Second, al-Qaeda’s deputy chief said that the video-taped beheading of prisoners was costing all of the Iraqi mujahideen public support. “Among the things which the feelings of the Muslim populace who love and support you will never find palatable,” al-Zawahiri said, “are the scenes of slaughtering hostages.” He said that these acts alienate Muslims, emphasized that “we do not need this,” and suggested “we can kill the captives by bullet” .
Third, al-Zawahiri asked al-Zarqawi to consider if “the assumption of leadership for the [Iraqi] mujahideen or a group of the mujahideen by non-Iraqis stirs up sensitivity for some people?” Telling al-Zarqawi to look into this issue, al-Zawahiri asked what impact such sensitivities had and how such sensitivities can be “eliminated while preserving the commitment of the jihadist work and without exposing it to any shocks?” .
Fourth, al-Zawahiri argued that indiscriminate attacks on Shiites and their sanctities were—like the beheadings—backfiring on the mujahideen. Al-Zawahiri said, yes, the Shiites are heretics, and Sunnis must settle accounts with them in the future. For now, however, “many of your Muslim admirers amongst the common folk are wondering about your attacks on the Shiites…and their mosques.” Not only do these attacks divert the insurgents from killing Americans, al-Zawahiri said, “but the majority of Muslims don’t comprehend [the need for killing Shiites] and possibly cannot even imagine it” .
Nine months after al-Zawahiri’s deft and non-confrontational letter laid down the law to al-Zarqawi, it is apparent that al-Qaeda’s chief in Iraq largely has obeyed his master’s voice. Since July 2005, al-Zarqawi has associated his organization with at least six other groups—Jaish al-Taifa al-Mansourah (Victorious Sect Army), Saraye Ansar al-Tawhid (Ansar al-Tawhid Platoons), Saraya al-Jihad al-Islami (Islamic Jihad Platoons), Saraya al-Ghoraba (the Strangers Platoons), Kitaeb al-Ahwal (the Calamities Brigades) and Jaish Ahlul Sunna wa al-Jamma (Army of Ahlul Sunna wa al Jamma)—to form a Sunni “Mujahideen Shura Council (MSC) in Iraq.” This council is trying to coordinate the military, political, and media activities of the insurgents. Al-Zarqawi appears to be cooperating with the council. He has not been reported to be a disruptive influence in its deliberations, and his media apparatus increasingly appears to be working through that of the council. These developments all suggest that he took al-Zawahiri’s message to heart.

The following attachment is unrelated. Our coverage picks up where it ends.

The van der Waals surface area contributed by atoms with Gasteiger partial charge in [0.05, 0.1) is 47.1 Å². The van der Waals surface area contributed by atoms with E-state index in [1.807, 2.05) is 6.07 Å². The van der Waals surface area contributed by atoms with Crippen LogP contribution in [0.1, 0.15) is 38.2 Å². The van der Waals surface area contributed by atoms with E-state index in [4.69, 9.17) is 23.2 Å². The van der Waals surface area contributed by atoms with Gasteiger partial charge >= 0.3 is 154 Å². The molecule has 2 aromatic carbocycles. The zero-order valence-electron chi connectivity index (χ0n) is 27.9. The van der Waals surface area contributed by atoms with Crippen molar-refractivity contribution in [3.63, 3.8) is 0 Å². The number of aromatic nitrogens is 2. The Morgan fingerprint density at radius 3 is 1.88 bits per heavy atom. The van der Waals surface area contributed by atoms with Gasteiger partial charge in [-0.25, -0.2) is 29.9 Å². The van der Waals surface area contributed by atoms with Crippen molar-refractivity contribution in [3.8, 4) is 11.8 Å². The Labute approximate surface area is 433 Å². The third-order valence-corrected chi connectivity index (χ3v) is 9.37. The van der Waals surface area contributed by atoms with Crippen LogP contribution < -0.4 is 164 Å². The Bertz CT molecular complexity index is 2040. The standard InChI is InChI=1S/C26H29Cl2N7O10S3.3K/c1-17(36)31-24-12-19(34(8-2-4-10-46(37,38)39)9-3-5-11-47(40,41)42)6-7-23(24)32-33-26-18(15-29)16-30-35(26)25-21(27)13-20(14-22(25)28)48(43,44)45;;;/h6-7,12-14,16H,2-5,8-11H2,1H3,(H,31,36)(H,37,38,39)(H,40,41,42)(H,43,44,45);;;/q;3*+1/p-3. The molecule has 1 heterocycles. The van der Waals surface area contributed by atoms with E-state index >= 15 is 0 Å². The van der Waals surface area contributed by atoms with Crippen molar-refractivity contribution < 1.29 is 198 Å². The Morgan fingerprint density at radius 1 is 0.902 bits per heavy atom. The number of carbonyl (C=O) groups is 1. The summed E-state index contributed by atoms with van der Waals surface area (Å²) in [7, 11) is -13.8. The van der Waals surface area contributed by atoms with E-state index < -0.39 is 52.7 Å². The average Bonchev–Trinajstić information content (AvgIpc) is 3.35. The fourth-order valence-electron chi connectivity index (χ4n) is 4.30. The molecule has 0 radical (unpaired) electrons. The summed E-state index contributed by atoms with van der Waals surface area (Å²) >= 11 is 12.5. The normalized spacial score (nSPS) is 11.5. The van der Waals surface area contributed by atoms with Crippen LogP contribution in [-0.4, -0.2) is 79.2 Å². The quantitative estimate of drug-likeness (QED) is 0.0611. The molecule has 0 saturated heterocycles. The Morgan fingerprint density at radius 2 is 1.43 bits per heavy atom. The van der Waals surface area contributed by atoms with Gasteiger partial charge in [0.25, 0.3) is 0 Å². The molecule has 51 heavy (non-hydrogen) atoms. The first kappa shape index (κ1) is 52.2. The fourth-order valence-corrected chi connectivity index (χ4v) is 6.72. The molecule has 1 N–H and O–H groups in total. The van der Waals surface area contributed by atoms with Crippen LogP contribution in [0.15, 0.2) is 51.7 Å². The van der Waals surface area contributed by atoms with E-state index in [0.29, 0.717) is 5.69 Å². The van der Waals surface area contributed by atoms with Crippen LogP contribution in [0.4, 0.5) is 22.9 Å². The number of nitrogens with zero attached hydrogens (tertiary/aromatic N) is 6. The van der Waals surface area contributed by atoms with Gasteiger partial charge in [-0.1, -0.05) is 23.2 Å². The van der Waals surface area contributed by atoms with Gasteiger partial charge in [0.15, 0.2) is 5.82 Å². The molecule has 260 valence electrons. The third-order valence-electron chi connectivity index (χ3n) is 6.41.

This week’s reports that al-Zarqawi has been “demoted” likewise squares perfectly with the intimations al-Zawahiri sent him that there may be debilitating “sensitivities” over a non-Iraqi’s leadership of the Iraqi resistance. Without even a whimper, al-Zarqawi allowed himself to be publicly rebuked—”he made many political mistakes”—moved to a lesser post, and was chastised for “speaking in the name of the Iraqi resistance and people.” The manner in which al-Zarqawi’s change in status was handled left the clear impression—as al-Zawahiri said would be desirable—that the resistance movement is an Iraqi insurgency, headed by Iraqis, and conducted in Iraqi interests. Foreign mujahideen are welcomed to support the Iraqi insurgents, but al-Zarqawi, by “bowing” to Iraqi wishes, publicly proved that they are playing a subordinate role.